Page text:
Everyone Who Is Gone Is Here: The United States, Central America, and the Making of a Crisis
Jonathan Blitzer. Penguin Press, $32 (544p) ISBN 978-1-984-88080-2
Blitzer, a staff writer for the New Yorker, debuts with a masterful portrayal of the trauma experienced by asylum-seeking migrants from Central America and the U.S. government’s often inept policy interventions. Blitzer organizes his narrative around four Central Americans, including Juan Romagoza, a doctor tortured in El Salvador for his political leanings who later cared for migrants in the U.S.; Keldy Mabel Gonzáles Brebe de Zúniga, who escaped violence in Honduras and was later separated from her children at the U.S. border; and Lucrecia Hernández Mack, a doctor and politician in Guatemala. Interwoven with descriptions of the struggles of these asylum seekers and activists is the tale of America’s chaotic immigration policy, beginning with the Reagan administration’s support of repressive anticommunist regimes in Central America (which led, according to Blitzer, to the gang violence, state repression, and unrelenting poverty that has triggered mass migration from the region). Blitzer has produced a model of long-form journalism that intertwines the personal and the political, describing how drug cartels and street gangs brought harm and death to prodemocracy activists and innocent bystanders, while those in power remained indifferent. This is a powerful indictment of U.S. immigration policy. (Jan.)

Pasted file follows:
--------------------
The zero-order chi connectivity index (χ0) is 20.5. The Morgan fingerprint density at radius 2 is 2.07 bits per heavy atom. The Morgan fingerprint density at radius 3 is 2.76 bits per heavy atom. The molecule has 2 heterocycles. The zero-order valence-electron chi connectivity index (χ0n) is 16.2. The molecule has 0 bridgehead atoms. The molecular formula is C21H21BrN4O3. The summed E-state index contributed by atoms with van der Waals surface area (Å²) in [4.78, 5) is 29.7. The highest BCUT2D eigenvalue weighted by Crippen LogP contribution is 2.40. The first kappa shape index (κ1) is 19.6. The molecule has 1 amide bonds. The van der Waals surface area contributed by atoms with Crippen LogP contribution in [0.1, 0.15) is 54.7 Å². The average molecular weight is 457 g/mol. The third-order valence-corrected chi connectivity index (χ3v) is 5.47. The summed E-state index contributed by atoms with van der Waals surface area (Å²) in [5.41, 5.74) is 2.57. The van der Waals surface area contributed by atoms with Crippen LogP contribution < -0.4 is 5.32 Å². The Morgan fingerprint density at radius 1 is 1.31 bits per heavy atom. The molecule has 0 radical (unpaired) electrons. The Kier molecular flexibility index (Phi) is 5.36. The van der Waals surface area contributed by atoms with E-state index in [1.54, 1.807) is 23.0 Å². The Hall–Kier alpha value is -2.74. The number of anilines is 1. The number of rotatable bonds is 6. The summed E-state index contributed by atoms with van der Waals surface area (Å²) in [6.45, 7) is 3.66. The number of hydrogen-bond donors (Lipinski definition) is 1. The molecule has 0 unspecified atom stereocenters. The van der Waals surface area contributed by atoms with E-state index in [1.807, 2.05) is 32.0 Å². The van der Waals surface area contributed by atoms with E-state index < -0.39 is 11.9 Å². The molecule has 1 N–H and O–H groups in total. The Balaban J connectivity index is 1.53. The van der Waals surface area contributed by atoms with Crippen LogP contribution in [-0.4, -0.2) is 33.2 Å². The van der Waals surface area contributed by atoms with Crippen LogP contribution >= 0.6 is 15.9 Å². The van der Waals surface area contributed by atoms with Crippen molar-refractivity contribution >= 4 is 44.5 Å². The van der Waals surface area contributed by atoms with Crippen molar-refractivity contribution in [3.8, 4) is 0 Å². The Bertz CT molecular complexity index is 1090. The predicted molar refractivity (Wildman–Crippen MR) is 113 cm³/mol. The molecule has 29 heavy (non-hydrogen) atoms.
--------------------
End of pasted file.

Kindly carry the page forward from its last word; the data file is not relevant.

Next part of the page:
Correction: A previous version of this review misspelled the name of one of the book’s subjects and incorrectly summarized another’s biography.
Reviewed on: 10/31/2023